China’s rise as a major international actor is one of the defining features of the 21st century’s strategic landscape. On top of ongoing, comprehensive military modernization programs, sustained economic, scientific and technological developments have substantially elevated China’s international profile. The question being debated now among members of the academic and political community is whether a strong, prosperous and successful China is a threat to India and its interests.
Undoubtedly, China has been assuming new roles and responsibilities, both globally and within Southern Asia. Indeed, it was even stated in China’s 2010 Defense White Paper that its future has never been more intertwined with that of the international community than it is now.
The primary objective behind China’s military modernization is to gain a diplomatic edge in resolving certain disputes in its favor. In particular, China has increased the focus on Taiwan contingencies despite improved cross-strait relations. Certainly, the Taiwan factor has provided sufficient impetus for China to achieve strategic arsenals in addition to its nuclear deterrent capability. For the past three decades, China has been modernizing its strategic weaponry by acquiring anti-ship ballistic weapons, developing long-range missiles and hypersonic cruise missiles, and enhancing the capabilities of its nuclear warheads. It has also been developing new and complex military platforms that would be of great value to joint operations warfare.
China’s goal of using space for militarily strategic purposes has also raised concerns in India. The anti-satellite test conducted by China in 2007 demonstrated its intention to establish a strategic edge in space. Consequently, India has been pressured to formulate a proactive space policy able to handle potential challenges emanating from spacefaring nations, particularly China. However, the technological requirements in the field of space power projection are immense, and India’s response must reflect its strategic interests, especially the safety of its satellites.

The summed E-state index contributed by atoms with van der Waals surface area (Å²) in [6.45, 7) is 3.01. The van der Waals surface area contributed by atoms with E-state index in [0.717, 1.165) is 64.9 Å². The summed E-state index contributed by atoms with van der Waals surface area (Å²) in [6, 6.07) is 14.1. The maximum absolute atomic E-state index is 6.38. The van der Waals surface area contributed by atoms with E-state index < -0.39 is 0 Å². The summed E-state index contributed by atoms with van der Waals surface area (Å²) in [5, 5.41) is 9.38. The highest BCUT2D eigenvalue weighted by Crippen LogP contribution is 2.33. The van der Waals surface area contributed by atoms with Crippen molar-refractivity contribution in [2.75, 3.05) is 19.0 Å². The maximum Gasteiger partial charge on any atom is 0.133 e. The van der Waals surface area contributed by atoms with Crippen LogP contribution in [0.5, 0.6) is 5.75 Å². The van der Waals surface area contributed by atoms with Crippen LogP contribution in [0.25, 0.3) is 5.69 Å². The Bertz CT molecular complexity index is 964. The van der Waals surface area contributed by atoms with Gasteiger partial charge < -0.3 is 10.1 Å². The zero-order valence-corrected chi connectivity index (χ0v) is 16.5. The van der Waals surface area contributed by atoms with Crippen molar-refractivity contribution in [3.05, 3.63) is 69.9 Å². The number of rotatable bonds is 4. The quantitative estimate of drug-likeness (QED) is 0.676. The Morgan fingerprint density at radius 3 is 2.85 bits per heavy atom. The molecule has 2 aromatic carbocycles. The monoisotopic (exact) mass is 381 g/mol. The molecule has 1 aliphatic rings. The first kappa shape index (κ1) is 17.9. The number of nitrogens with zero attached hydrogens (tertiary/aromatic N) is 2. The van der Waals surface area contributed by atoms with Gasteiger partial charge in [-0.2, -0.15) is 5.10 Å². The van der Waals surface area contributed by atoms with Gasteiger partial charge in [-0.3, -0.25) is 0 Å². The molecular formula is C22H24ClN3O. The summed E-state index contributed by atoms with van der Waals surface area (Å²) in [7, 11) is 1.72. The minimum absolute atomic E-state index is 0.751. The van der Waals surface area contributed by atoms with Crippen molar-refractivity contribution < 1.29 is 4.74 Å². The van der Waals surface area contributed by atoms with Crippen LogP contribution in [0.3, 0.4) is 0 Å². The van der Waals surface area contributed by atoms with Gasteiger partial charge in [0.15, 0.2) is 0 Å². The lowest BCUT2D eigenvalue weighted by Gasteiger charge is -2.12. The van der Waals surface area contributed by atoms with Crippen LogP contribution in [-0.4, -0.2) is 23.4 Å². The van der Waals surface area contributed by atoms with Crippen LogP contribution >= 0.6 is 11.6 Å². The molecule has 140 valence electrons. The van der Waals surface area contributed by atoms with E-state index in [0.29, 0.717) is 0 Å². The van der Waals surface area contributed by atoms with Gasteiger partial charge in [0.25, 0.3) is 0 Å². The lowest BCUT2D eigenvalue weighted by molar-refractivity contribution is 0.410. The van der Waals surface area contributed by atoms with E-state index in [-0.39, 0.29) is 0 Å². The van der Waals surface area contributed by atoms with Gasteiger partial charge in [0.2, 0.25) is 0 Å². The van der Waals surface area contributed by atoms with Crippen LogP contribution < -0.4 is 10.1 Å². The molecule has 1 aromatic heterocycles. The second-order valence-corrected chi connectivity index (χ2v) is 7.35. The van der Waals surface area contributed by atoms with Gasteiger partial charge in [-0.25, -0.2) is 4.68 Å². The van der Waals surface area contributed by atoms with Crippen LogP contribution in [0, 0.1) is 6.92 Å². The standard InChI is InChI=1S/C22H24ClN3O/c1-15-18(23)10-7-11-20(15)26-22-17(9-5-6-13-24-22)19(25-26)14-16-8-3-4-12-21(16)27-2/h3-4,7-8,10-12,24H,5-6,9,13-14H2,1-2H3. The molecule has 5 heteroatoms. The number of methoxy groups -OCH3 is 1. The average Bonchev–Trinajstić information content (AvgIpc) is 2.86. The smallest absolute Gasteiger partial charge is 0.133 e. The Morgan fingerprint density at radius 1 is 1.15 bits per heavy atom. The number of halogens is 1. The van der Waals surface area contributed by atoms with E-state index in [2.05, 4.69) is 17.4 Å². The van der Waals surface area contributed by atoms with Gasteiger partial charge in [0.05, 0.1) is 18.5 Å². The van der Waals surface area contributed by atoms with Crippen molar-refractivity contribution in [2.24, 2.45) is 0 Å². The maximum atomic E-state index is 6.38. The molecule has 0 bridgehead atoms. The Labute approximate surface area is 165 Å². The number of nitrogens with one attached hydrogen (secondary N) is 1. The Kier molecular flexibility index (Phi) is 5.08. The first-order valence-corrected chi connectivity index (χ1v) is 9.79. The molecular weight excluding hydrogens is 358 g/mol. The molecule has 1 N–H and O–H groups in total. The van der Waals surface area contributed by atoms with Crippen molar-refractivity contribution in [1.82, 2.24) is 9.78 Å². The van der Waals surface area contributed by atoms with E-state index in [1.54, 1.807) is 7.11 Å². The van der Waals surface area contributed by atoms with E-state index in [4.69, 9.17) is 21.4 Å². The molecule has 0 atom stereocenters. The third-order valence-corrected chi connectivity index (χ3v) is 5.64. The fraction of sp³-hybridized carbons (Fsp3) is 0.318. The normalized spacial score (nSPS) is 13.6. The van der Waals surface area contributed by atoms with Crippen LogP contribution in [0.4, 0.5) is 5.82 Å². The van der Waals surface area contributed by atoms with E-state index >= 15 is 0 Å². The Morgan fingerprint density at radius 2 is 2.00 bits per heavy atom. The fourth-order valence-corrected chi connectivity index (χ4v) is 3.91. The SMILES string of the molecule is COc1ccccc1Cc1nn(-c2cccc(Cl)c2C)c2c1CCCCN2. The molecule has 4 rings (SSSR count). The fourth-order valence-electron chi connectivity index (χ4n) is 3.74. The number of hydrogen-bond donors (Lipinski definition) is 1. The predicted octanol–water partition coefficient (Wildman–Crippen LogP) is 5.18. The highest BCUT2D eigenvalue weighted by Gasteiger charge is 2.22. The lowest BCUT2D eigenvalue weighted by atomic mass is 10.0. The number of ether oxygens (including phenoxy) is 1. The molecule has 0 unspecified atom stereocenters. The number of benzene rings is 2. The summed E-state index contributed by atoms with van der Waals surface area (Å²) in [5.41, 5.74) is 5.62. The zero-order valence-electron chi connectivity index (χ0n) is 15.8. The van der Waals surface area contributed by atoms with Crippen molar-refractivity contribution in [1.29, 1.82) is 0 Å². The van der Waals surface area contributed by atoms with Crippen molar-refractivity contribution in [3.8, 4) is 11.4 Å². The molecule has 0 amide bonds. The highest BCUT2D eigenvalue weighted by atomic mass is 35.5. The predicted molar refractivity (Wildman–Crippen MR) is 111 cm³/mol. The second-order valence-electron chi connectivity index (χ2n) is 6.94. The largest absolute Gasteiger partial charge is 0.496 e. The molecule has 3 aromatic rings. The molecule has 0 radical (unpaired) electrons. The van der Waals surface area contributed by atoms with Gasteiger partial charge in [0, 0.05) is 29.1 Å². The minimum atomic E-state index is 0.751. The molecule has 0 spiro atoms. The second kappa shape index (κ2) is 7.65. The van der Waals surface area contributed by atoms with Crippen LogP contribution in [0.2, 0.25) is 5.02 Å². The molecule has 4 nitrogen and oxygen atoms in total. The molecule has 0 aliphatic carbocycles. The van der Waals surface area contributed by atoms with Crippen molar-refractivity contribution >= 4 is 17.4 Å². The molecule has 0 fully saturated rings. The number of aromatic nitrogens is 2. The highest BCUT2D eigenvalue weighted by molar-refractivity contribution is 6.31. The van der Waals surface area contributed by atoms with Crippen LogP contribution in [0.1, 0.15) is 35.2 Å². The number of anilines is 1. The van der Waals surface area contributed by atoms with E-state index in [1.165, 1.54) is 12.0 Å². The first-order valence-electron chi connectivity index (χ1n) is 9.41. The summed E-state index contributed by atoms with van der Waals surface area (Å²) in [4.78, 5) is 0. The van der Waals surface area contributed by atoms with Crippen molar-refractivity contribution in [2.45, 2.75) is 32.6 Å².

Thus far, India’s reaction to China’s military modernization program has been relatively passive, and its development of strategic defense technologies has been overshadowed by China’s investment in R&D. On the other hand, India’s defense requirements have traditionally been quite different from those in China, and are predominantly dictated by the articulation of threat perceptions.
India’s defense concerns are primarily confined to its own neighborhood, and its aspirations for ballistic missiles and nuclear weapons are largely a response to China. In the existing geopolitical environment, India’s main goal is simply the containment of China’s growing sphere of influence.
China’s aircraft carrier potential complicates regional security even more in Southern Asia. There’s already a trend of regional military escalation brought on through such acquisitions by China. Aircraft carriers in particular are essential for projecting power far beyond a nation’s shores. China’s acquisition of aircraft carriers might therefore be seen not only as a step towards challenging U.S. pre-eminence on the high seas, but also a signal of its standing to the rest of the countries across the Asia-Pacific.
India is located in a complex geopolitical environment and how it copes with growing security challenges – and how it manages to protect its national security interests – will always be a key question for members of its strategic community.
The problem is that India’s future trajectory may be guided by the action-reaction syndrome that has taken hold in Southern Asia. The development of a coherent and systematic policy in India is therefore increasingly necessary, especially as it policymakers thrash out a response to a rising China.
Arvind Kumar is a Professor of Geopolitics and International Relations at Manipal University in India.